Interim orders

After this lockdown began, most courts issued orders declaring all interim orders in all matters to continue so as to not create any confusion. In a recent order, the Bombay High Court has declared all its interim orders as well as those of subordinate will remain in operation until June 15. This will avoid rush of lawyers and litigants to court as soon as the lockdown gets over since continuation of interim order leaves less scope for need of approaching the court until the date of operation ends.

Suspending vacations

Many High Courts as well as quasi judicial bodies, including tribunals have decided to suspend their vacations and work through them to make up for this gap. The National Green Tribunal, National Consumer Dispute Redressal Commission have decided to cancel their summer vacations to cope with the increasing load.

The lockdown aftermath

Post this lockdown, of course the court Registrars are going to be over burdened with new filings as well as submission of hard copies of cases registered through e-filings, which would then mean removing of objections, assigning registration numbers, assigning hearing dates and so on. Court rooms will be filled with lawyers trying to mention matters for urgent hearing, considering the long gap.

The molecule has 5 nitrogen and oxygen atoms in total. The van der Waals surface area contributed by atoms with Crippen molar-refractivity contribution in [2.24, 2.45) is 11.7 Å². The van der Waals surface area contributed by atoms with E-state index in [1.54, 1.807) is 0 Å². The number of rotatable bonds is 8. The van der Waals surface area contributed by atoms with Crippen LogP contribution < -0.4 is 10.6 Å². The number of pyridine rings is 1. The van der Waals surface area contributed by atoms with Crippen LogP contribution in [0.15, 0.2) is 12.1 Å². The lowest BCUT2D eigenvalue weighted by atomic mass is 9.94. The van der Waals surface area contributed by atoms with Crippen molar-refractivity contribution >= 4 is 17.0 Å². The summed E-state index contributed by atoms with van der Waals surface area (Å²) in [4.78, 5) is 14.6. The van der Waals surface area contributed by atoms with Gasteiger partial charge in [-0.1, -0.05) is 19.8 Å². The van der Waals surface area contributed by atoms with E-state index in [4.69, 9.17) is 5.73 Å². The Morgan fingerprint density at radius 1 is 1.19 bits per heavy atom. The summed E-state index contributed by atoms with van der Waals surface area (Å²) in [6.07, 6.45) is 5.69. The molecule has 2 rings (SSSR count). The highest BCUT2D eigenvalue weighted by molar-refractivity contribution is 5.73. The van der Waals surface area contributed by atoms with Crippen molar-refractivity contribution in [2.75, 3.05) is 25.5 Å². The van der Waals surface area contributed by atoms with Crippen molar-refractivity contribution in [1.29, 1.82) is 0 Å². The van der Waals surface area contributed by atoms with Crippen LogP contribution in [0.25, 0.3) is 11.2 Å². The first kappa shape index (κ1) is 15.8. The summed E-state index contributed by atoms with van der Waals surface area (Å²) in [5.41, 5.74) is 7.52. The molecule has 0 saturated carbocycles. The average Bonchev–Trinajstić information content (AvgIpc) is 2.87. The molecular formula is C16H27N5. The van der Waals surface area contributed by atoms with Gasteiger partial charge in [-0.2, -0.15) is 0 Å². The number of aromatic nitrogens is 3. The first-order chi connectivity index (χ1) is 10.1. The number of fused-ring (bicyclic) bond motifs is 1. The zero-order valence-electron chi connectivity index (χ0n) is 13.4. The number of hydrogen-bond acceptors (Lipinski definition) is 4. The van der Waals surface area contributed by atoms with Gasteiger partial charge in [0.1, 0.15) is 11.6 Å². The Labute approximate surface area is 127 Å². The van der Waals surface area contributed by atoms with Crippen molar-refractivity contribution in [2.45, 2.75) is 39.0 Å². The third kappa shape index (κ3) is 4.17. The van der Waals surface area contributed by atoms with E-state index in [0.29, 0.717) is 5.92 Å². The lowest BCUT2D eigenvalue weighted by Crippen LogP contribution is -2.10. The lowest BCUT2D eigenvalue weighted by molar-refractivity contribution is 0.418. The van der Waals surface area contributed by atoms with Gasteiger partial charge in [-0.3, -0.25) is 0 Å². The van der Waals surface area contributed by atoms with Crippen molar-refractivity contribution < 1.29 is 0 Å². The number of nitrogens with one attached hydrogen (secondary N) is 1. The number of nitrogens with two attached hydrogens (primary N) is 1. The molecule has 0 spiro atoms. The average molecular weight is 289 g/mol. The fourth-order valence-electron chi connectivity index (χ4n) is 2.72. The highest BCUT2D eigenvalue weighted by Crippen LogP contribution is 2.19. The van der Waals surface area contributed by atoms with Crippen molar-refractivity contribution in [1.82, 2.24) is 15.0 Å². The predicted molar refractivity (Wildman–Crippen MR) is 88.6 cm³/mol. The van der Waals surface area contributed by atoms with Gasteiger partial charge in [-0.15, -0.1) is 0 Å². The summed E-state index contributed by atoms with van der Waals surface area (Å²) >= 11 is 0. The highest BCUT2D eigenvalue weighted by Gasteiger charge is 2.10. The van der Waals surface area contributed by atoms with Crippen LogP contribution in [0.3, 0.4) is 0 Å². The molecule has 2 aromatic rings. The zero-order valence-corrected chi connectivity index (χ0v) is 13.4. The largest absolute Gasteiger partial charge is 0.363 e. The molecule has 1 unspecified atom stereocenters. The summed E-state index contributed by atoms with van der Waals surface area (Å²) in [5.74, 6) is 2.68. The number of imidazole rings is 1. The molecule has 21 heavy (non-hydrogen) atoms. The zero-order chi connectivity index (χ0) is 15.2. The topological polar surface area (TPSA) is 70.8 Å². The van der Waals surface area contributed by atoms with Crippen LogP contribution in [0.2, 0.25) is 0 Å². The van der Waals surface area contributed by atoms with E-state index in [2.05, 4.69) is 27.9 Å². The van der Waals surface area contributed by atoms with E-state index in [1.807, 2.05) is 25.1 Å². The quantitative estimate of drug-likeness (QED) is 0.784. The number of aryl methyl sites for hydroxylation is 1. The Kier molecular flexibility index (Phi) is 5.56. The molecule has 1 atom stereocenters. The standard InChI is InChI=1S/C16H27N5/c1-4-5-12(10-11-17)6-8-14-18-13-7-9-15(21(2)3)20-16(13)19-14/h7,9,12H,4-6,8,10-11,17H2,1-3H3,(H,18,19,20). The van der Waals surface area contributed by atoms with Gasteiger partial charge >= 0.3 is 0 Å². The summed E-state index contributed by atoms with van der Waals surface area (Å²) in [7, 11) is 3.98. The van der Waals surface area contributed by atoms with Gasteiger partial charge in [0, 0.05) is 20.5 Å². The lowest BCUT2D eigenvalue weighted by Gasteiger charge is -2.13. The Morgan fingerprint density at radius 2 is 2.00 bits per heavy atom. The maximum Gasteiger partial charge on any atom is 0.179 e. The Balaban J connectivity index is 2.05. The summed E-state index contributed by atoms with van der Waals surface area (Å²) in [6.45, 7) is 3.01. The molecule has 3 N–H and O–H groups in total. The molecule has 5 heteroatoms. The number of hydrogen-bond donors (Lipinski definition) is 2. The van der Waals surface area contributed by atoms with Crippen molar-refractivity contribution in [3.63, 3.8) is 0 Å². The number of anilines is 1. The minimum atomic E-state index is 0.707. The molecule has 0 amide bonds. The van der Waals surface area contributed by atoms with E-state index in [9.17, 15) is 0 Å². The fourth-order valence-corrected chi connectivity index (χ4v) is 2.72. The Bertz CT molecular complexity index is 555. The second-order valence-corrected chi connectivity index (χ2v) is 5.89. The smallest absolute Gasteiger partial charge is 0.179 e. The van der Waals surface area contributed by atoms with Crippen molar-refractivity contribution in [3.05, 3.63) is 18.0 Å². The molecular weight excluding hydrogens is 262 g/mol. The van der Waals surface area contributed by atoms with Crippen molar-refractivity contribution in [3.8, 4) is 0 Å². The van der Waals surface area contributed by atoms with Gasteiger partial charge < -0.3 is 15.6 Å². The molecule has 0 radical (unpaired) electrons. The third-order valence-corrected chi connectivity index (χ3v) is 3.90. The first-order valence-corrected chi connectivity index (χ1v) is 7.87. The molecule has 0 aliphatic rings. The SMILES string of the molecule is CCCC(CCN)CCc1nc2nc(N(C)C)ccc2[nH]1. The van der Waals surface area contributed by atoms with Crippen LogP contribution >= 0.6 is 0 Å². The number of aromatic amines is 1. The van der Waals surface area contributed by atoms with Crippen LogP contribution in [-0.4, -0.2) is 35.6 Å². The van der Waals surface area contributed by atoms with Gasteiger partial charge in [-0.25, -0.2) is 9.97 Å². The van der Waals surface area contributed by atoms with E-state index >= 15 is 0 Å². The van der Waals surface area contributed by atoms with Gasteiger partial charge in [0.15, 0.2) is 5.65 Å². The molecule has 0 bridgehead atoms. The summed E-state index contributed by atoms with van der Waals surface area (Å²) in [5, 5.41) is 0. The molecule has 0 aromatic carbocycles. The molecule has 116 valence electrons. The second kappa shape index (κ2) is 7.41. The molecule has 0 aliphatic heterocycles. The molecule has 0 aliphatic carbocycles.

Allahabad High Court had already issued directions for the post lockdown period (which was stipulated to end by April 15) as follows:

·Complete sanitization and cleaning of court campuses, entry of public at large to be restricted

·Only those cases which are at the stage of disposal, order, final hearing, remand, bails will be taken up

·Presiding Officer/judge shall have power to restrict entry of persons in the courtroom. Lawyers as well as the clerks in the court room will follow social distancing norms and everyone entering the courtroom will wear masks

·Presiding Officer will decide at least two cases per day and advocate shall file written arguments. Only those cases where parties agree for hearing without appearance will be finally heard and decided.

·District judges will adopt mode of video conferencing , if possible, for disposal of cases

·There will be gap of 10 minutes between each case.

 

As per the National Judicial Data Grid, around 4.8 million cases are pending in high courts across India, as of March 2020. The number goes as high as 32 million cases pending in district courts all over the country. Additionally, new filings are still going on courts across the country through the online method.

Admittedly this is going be a tough year for all judicial bodies since there is still uncertainty on how they will resume work and when; whether social distancing will become a norm and will be needed to be followed for a few months; on the extra set of rules that will be needed to be followed  thus increasing load on the already burdened employees.

 

Related:

Covid-19: Does the Aarogya Setu app violate privacy?

Covid-19 deaths: Ash to ash, dust to dust

In defence of a Muslim security guard, who tested negative for Coronavirus